'Finding space to store my Dalek'
Last week a Scottish self-storage company announced plans to expand its operations in Glasgow. The concept of self-storage is relatively new to Scotland but it seems to be catching on. So what do people use storage centres for?
When a full-sized Dalek turned up at Jon Wilson's workplace, he barely batted an eyelid.
As operations director of an Aberdeen-based self-storage company, he's seen plenty of strange things over the past 10 years.
He says: "We've had some weird and wonderful items stored here. Last year we were sitting next to the office window when a 6ft tall Jabba the Hut went past.
"It turned out it was a prop for a Star Wars event."
'Hotel for goods'
Mr Wilson's company, Simply Self Storage, is among dozens of firms with purpose-built secure storage facilities which have sprung up in Scotland since the early 1990s.
"Our storage facility has 700 rooms in 40 different sizes," he says. "We like to think of it as a hotel for goods.
"People have a wide variety of reasons for using our business. It could be that they have builders in at their homes and need to make space, or they have space-hungry hobbies like collecting movie memorabilia."
Simply Self Storage also has between 140 and 160 business customers from a range of industries, big and small.
"We have had a customer who imported flip-flops from Brazil and sold them across Europe," he explains. "He used our facility to store his goods as he took orders.
"We also get a lot of start-ups who for financial reasons don't want to put their money into a property of their own and want access to their equipment as and when they need it."
Self-storage facts and figures
- The UK has an estimated 1,100 self-storage sites, of which 195 only offer container storage.
- Total UK industry turnover in 2015 was estimated at £440m, spread across nearly 500 operators.
- Safestore is the UK's largest group with 134 stores, including seven in Scotland.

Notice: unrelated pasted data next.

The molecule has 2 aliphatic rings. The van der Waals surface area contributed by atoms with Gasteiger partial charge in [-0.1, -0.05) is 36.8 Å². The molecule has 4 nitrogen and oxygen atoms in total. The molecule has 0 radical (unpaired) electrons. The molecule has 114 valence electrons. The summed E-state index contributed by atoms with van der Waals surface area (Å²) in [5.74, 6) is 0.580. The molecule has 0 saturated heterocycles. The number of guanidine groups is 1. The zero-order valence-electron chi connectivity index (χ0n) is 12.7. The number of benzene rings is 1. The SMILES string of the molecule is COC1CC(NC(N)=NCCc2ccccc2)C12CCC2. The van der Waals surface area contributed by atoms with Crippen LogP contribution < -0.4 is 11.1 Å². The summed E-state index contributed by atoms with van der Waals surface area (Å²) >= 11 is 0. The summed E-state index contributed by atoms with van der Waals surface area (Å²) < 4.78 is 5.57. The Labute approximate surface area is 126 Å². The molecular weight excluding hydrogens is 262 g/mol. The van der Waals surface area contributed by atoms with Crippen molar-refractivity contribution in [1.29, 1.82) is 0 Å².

- 90% of the public have heard of self-storage but understanding of the product remains low at about 30%.
- 66% of people surveyed could not name a single self-storage brand.
Source: SSA 2016 UK Annual Survey
The Self Storage Association UK (SSA), a trade body with more than 30 members in Scotland covering 60 sites, says about 25% of customers are firms.
Chief executive Rennie Schafer explains: "They might be small businesses, e-businesses, even large businesses looking for flexible warehouse space.
"Personal customers use it for a whole lot of different reasons - usually life-changing moments.
"They might have had a baby, entered a relationship, left a relationship or maybe had a death in the family.
"Sometimes they are selling their homes and want to de-clutter it for sale, so they use self-storage as a way to store goods that they don't need every day."
The public's appetite for renting extra space has been growing in Scotland in recent years.
This week, East Lothian-based Kangaroo Self Storage said it planned to create hundreds of extra units at its Glasgow site and invest in its Dundee facility following an increase in demand.
Kangaroo said it had benefited from a rise in the number of householders moving back home to live with their parents during the recession.
It also cited students increasingly using storage rooms over the summer holidays.
But growth in the Scottish market has been slower than some other parts of the UK.
The self-storage industry started up in the UK in the early 80s but didn't catch on in Scotland for another 10 years, according to the SSA.
It says much of the growth has been in more populated areas north of the border, particularly the central belt.
Mr Schafer explains: "The Scottish market was not as developed as the south of England so growth was not as fast there.
"Scotland is more sparsely populated and more densely populated areas help to bring more visibility to the product.
"Self-storage companies are looking for prime locations - they are looking for highway frontage and sites that are highly exposed because the industry is still very young and a lot of people don't understand it or don't know about it.
"In Scotland we don't have much dominance by the major chains at all - in fact the three major operators in the UK only have a handful of sites there so the Scottish market is very much full of independent operators."
He adds: "I can certainly see significant growth over the next 10 years.
"Particularly in Scotland, more people will use it as more people become aware of the product."
Meanwhile, Jon Wilson is hoping that the north-east economy will take a turn for the better soon.
He says: "The downturn in the oil industry has had an impact on our business as it has for many others in Aberdeen, including corner shops.
"With the slowdown in the housing market, fewer people are moving. However, on the upside, by not moving to larger homes, people still require space to store their items so that is good for our business."
He adds: "I am optimistic that things will improve. I think people's confidence will start to build again - whether that is within the next few months or two years from now, nobody knows."